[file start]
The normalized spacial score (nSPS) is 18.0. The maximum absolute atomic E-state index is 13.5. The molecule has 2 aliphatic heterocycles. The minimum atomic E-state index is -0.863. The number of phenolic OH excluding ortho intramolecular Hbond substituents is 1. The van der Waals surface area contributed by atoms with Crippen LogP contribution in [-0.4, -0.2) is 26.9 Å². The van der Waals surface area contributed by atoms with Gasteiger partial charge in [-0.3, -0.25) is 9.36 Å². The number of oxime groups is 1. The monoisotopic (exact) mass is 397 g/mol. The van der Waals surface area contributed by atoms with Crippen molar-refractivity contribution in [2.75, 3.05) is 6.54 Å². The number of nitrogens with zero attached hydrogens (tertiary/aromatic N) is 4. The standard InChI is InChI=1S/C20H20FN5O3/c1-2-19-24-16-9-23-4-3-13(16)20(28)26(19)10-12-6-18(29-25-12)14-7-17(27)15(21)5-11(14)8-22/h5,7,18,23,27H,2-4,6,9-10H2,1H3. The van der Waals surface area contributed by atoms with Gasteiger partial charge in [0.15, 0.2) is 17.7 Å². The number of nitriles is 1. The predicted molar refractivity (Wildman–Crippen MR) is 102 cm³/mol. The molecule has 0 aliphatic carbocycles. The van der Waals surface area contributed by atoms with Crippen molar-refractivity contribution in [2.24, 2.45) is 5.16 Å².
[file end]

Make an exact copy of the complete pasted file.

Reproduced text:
The normalized spacial score (nSPS) is 18.0. The maximum absolute atomic E-state index is 13.5. The molecule has 2 aliphatic heterocycles. The minimum atomic E-state index is -0.863. The number of phenolic OH excluding ortho intramolecular Hbond substituents is 1. The van der Waals surface area contributed by atoms with Crippen LogP contribution in [-0.4, -0.2) is 26.9 Å². The van der Waals surface area contributed by atoms with Gasteiger partial charge in [-0.3, -0.25) is 9.36 Å². The number of oxime groups is 1. The monoisotopic (exact) mass is 397 g/mol. The van der Waals surface area contributed by atoms with Crippen molar-refractivity contribution in [2.75, 3.05) is 6.54 Å². The number of nitrogens with zero attached hydrogens (tertiary/aromatic N) is 4. The standard InChI is InChI=1S/C20H20FN5O3/c1-2-19-24-16-9-23-4-3-13(16)20(28)26(19)10-12-6-18(29-25-12)14-7-17(27)15(21)5-11(14)8-22/h5,7,18,23,27H,2-4,6,9-10H2,1H3. The van der Waals surface area contributed by atoms with Gasteiger partial charge in [0.15, 0.2) is 17.7 Å². The number of nitriles is 1. The predicted molar refractivity (Wildman–Crippen MR) is 102 cm³/mol. The molecule has 0 aliphatic carbocycles. The van der Waals surface area contributed by atoms with Crippen molar-refractivity contribution in [2.24, 2.45) is 5.16 Å².